The rejection of home loans was reported at close to 60% last year as banks sought to limit their exposure to the residential sector
by MARK RAO/ pic by TMR FILE
THE federal and state governments’ affordable housing schemes are often well received, but many prospective applicants often fail to secure financing from banks due to a number of reasons.
More often than not, the person’s financial position is the main reason banks reject a mortgage application.
Last year, Malaysia’s household debt to GDP was high at 83% or RM1.18 trillion, with housing loans accounting for 53.2% or RM628 billion of the total.
The rejection of home loans was reported at close to 60% that same year as banks sought to limit their exposure to the residential sector.
Note that loans for home purchases comprised 24% or RM6.51 billion of the total RM27.12 billion non-performing and impaired loans recognised by Malaysia’s banking sector as of June this year.
It is, however, misleading to say that it is only the stringent assessment process adopted by banks that prevent prospective homebuyers from securing a mortgage.
According to an article published by Bank Negara Malaysia (BNM) in its 2017 annual report, housing loan applications were typically rejected if a borrower was highly leveraged with weak credit history.
Insufficient documentation to support their ability to meet loan repayment obligations was also cited as a reason.
The process of applying for a home loan needs to go beyond the rule-of-thumb of ensuring your monthly loan and current commitments (such as car and personal loans) do not exceed one-third of your monthly salary.
While a useful starting point, there are a host of other factors that go into determining home loan eligibility.
First-time homebuyers typically qualify for a loan-to-value ratio, a risk assessment used by a lender before approving a mortgage of up to 95%, whereas the maximum ratio for borrowers with three or more outstanding housing loans is set at 70%.
A bank can also finance up to 90% of the property price with homebuyers required to pay 10% in cash for the down payment, while the maximum home loan tenure is currently fixed at 35 years or until you turn 70 years of age, whichever comes first.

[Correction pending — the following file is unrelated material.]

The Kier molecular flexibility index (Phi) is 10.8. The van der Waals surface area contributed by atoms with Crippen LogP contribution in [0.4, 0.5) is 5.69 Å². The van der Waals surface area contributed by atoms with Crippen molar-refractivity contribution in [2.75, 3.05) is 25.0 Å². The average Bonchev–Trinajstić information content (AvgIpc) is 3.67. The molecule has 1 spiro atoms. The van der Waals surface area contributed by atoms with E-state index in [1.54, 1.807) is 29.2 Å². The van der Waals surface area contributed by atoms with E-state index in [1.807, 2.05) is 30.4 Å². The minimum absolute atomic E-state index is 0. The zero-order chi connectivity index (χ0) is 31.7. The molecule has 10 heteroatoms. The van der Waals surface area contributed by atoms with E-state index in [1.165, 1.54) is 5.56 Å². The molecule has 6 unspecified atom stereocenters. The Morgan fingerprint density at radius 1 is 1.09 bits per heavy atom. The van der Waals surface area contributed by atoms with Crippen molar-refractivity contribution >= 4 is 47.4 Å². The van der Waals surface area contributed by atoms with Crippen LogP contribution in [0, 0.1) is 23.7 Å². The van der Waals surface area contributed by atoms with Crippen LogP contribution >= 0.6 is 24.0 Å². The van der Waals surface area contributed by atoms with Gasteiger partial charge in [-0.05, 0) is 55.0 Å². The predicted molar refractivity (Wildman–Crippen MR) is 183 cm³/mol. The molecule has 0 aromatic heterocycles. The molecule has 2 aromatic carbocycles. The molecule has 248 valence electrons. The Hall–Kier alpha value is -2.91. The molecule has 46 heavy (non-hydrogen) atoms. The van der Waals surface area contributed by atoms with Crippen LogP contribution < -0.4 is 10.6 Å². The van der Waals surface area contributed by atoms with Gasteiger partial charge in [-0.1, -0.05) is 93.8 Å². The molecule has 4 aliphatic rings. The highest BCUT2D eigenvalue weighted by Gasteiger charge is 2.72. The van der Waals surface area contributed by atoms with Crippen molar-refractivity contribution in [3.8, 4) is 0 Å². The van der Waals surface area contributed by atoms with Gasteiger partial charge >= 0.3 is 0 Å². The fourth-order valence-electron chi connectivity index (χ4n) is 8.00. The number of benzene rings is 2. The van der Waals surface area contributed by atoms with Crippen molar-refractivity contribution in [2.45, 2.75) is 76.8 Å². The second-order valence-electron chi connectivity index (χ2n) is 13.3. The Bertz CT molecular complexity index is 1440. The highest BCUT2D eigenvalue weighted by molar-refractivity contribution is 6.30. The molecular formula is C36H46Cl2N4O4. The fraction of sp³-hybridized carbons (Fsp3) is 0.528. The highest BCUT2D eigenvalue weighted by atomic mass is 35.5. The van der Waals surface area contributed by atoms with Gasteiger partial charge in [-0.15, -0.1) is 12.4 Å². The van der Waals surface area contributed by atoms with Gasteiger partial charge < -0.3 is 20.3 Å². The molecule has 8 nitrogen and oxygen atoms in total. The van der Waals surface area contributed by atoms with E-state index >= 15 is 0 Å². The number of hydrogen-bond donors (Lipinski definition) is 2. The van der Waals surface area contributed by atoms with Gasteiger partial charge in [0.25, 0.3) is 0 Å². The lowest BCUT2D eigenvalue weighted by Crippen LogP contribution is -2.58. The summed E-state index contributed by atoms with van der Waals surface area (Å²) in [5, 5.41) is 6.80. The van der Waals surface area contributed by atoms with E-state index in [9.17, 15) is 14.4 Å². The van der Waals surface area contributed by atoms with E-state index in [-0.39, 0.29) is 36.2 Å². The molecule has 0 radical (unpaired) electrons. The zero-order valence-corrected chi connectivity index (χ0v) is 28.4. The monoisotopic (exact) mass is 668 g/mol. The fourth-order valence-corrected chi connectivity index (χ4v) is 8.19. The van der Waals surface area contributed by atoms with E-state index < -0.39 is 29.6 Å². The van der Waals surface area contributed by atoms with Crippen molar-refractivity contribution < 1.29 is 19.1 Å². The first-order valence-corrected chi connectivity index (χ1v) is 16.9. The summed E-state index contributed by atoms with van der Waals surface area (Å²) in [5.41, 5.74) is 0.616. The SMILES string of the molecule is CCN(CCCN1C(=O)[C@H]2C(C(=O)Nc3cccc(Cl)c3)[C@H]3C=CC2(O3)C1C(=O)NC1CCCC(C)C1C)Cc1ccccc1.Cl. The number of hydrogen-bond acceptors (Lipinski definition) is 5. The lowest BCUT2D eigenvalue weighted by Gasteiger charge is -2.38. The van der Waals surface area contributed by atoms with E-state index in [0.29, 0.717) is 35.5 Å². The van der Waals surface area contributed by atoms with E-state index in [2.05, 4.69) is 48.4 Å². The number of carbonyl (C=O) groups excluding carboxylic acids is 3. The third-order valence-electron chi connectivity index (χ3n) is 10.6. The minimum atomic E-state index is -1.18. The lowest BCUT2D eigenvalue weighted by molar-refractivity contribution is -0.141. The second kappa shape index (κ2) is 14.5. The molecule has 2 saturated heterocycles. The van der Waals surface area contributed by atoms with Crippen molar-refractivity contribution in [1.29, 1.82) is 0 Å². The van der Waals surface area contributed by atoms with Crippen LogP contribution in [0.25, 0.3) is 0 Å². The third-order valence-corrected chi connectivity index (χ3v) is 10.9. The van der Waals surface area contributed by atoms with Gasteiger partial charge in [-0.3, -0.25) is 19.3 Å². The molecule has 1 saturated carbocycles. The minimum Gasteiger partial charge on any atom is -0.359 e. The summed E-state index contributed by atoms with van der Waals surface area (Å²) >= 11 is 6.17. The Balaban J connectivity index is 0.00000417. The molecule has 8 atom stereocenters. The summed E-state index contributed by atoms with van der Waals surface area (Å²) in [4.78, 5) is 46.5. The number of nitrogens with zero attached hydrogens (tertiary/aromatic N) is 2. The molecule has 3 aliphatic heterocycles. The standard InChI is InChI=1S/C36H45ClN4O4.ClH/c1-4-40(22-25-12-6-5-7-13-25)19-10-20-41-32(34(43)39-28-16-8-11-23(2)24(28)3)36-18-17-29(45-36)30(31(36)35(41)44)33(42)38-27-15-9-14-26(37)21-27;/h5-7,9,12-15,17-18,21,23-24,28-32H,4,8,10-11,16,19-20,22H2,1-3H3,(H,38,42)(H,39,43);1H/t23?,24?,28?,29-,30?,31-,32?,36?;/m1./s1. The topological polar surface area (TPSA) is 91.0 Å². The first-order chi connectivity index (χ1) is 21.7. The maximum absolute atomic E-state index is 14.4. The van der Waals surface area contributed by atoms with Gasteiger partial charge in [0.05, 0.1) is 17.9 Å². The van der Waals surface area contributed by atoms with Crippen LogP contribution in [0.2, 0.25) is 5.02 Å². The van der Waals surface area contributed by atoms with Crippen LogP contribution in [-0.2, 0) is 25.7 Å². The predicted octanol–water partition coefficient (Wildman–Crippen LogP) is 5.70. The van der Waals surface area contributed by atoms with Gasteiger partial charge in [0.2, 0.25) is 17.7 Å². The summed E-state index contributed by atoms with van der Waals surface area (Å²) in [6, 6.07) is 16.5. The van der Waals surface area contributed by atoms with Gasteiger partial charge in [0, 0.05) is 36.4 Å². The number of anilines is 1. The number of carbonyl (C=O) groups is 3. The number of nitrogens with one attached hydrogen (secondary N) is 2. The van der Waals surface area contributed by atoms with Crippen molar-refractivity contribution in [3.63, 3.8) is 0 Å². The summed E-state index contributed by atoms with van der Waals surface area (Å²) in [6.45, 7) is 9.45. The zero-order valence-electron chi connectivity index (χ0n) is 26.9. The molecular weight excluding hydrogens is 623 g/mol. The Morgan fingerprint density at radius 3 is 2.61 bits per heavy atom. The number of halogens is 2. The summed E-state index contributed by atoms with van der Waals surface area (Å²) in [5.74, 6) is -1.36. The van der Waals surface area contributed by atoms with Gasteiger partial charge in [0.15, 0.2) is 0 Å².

So, what exactly determines a prospective borrower’s home loan eligibility?
The criteria used by a bank in determining eligibility can be broken down into income, repayment behaviour, individual risk profile and personal debt servicing ratio.
While income refers to a borrower’s monthly earnings, repayment behaviour and individual risk refers to credit history or record of debt repayments, capacity to repay debt, capital, conditions of the loan itself and associated collateral.
The debt servicing ratio broadly refers to the amount a borrower’s personal income will go towards paying debt installments. This is calculated by dividing total commitments with net income and multiplying that amount with 100%.
How this ratio is calculated may differ from bank to bank, while the maximum debt servicing ratio allowed by a respective financial institution also varies. It is here that getting to know your bank is integral.
Knowing Your Bank
According to BNM’s consumer guide, a borrower should compare the effective lending rates — namely, the indicative annual rate for a standard 30-year home loan with a RM350,000 financing amount and no lock-in period — of different banks before taking out a new loan.
Borrowers are also advised to request for a product disclosure sheet which will provide the effective lending rate and total repayment amount for the respective loan or financing being sought.
Thirdly, borrowers should ask a financial institution to explain the factors that may lead to a change in the base rate as monthly repayments will increase or decrease when the base rate changes. Note that home loans also come in fixed or conventional rates.
The former guarantees fixed installments over the financing tenure and provides stability and easier planning of monthly financial commitments, while the latter has variable interest and profit rates for borrowers looking to capitalise on features such as overdraft facilities.
As of June this year, Malayan Banking Bhd (Maybank) and Public Bank Bhd had the lowest indicative effective lending rates at 4.35% respectively, followed by Alliance Bank Malaysia Bhd at 4.36%.
For Islamic financial institutions, Maybank Islamic Bhd, Public Islamic Bank Bhd and Alliance Islamic Bank Bhd had the lowest effective lending rates at 4.35%, 4.35% and 4.36% respectively.
Ultimately, the best way to determine your eligibility is by using the home loan eligibility calculators provided by most major Malaysian banks on their websites.
Prospective borrowers can also make use of third-party platforms such as iProperty.com.my’s LoanCare which compares a borrower’s eligibility from up to 17 banks.
The Securities Commission Malaysia (SC) has released a new framework for property crowdfunding in May this year — a platform aimed at providing an alternative financing avenue for first-time homebuyers.
The prospective homebuyer on the platform needs to be at least 21 years old and the financing limit for the property to be purchased — valued at no more than RM500,000 at the primary offering — is up to 90%.
The crowdfunding platform, the first of its kind in the world, does risk saturating the market with too much credit and thus, exacerbating household debt if no proper safeguards are in place.
According to BNM’s latest Financial Stability and Payment Systems Report, some Malaysian households are showing signs of difficulty in servicing their debt.
This was mainly evident among lower income borrowers with personal financing and borrowers with larger housing loans (above RM500,000), the central bank noted.
It is thus imperative that one finds the right balance of investing for the future and managing his or her finances.
Knowing your credit risks and eligibility is a better place than any to start.